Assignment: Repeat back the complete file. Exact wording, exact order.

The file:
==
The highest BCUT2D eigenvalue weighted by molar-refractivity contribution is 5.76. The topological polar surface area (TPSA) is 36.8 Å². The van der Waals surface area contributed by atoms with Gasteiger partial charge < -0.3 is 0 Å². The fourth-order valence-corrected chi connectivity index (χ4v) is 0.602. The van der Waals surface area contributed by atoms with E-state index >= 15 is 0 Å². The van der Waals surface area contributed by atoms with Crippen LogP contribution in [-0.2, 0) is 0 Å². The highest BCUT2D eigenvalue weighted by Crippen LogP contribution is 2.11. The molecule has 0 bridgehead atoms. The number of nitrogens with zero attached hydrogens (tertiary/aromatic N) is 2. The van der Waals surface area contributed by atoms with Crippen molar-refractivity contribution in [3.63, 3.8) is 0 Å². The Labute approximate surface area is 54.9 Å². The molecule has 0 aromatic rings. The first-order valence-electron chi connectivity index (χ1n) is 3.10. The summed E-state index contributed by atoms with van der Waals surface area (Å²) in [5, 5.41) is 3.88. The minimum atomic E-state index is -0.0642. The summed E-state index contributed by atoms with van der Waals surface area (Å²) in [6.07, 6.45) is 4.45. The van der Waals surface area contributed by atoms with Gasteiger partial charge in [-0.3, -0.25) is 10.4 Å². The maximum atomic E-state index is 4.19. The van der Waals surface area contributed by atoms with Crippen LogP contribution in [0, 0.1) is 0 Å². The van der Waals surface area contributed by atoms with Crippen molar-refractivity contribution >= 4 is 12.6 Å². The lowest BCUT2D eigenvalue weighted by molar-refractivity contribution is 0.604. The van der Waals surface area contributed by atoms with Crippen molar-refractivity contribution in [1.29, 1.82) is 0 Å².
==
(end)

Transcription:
The highest BCUT2D eigenvalue weighted by molar-refractivity contribution is 5.76. The topological polar surface area (TPSA) is 36.8 Å². The van der Waals surface area contributed by atoms with Gasteiger partial charge < -0.3 is 0 Å². The fourth-order valence-corrected chi connectivity index (χ4v) is 0.602. The van der Waals surface area contributed by atoms with E-state index >= 15 is 0 Å². The van der Waals surface area contributed by atoms with Crippen LogP contribution in [-0.2, 0) is 0 Å². The highest BCUT2D eigenvalue weighted by Crippen LogP contribution is 2.11. The molecule has 0 bridgehead atoms. The number of nitrogens with zero attached hydrogens (tertiary/aromatic N) is 2. The van der Waals surface area contributed by atoms with Crippen molar-refractivity contribution in [3.63, 3.8) is 0 Å². The Labute approximate surface area is 54.9 Å². The molecule has 0 aromatic rings. The first-order valence-electron chi connectivity index (χ1n) is 3.10. The summed E-state index contributed by atoms with van der Waals surface area (Å²) in [5, 5.41) is 3.88. The minimum atomic E-state index is -0.0642. The summed E-state index contributed by atoms with van der Waals surface area (Å²) in [6.07, 6.45) is 4.45. The van der Waals surface area contributed by atoms with Gasteiger partial charge in [-0.3, -0.25) is 10.4 Å². The maximum atomic E-state index is 4.19. The van der Waals surface area contributed by atoms with Crippen LogP contribution in [0, 0.1) is 0 Å². The van der Waals surface area contributed by atoms with Crippen molar-refractivity contribution >= 4 is 12.6 Å². The lowest BCUT2D eigenvalue weighted by molar-refractivity contribution is 0.604. The van der Waals surface area contributed by atoms with Crippen molar-refractivity contribution in [1.29, 1.82) is 0 Å².